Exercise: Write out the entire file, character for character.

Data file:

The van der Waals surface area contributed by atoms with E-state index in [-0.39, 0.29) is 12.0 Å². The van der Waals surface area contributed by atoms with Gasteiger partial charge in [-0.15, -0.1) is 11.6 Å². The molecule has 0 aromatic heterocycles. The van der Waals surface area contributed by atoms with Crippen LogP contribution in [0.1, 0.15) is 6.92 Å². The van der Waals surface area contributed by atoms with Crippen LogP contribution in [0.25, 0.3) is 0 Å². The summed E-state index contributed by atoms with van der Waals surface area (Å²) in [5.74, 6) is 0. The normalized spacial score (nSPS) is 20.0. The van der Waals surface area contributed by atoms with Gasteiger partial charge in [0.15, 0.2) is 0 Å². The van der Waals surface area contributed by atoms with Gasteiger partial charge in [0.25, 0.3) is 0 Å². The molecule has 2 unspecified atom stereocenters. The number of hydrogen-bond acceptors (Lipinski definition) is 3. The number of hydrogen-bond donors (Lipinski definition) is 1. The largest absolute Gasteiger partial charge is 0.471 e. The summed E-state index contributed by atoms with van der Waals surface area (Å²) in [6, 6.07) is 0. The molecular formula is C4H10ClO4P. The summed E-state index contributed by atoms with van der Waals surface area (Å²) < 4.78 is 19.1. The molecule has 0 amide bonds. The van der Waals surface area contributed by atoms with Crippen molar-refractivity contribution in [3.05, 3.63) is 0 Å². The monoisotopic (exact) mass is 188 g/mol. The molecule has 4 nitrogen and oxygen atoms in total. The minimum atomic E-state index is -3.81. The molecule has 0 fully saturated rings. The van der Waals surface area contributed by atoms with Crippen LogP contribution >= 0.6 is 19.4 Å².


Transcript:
The van der Waals surface area contributed by atoms with E-state index in [-0.39, 0.29) is 12.0 Å². The van der Waals surface area contributed by atoms with Gasteiger partial charge in [-0.15, -0.1) is 11.6 Å². The molecule has 0 aromatic heterocycles. The van der Waals surface area contributed by atoms with Crippen LogP contribution in [0.1, 0.15) is 6.92 Å². The van der Waals surface area contributed by atoms with Crippen LogP contribution in [0.25, 0.3) is 0 Å². The summed E-state index contributed by atoms with van der Waals surface area (Å²) in [5.74, 6) is 0. The normalized spacial score (nSPS) is 20.0. The van der Waals surface area contributed by atoms with Gasteiger partial charge in [0.15, 0.2) is 0 Å². The van der Waals surface area contributed by atoms with Gasteiger partial charge in [0.25, 0.3) is 0 Å². The molecule has 2 unspecified atom stereocenters. The number of hydrogen-bond acceptors (Lipinski definition) is 3. The number of hydrogen-bond donors (Lipinski definition) is 1. The largest absolute Gasteiger partial charge is 0.471 e. The summed E-state index contributed by atoms with van der Waals surface area (Å²) in [6, 6.07) is 0. The molecular formula is C4H10ClO4P. The summed E-state index contributed by atoms with van der Waals surface area (Å²) < 4.78 is 19.1. The molecule has 0 amide bonds. The van der Waals surface area contributed by atoms with Crippen molar-refractivity contribution in [3.05, 3.63) is 0 Å². The monoisotopic (exact) mass is 188 g/mol. The molecule has 4 nitrogen and oxygen atoms in total. The minimum atomic E-state index is -3.81. The molecule has 0 fully saturated rings. The van der Waals surface area contributed by atoms with Crippen LogP contribution >= 0.6 is 19.4 Å².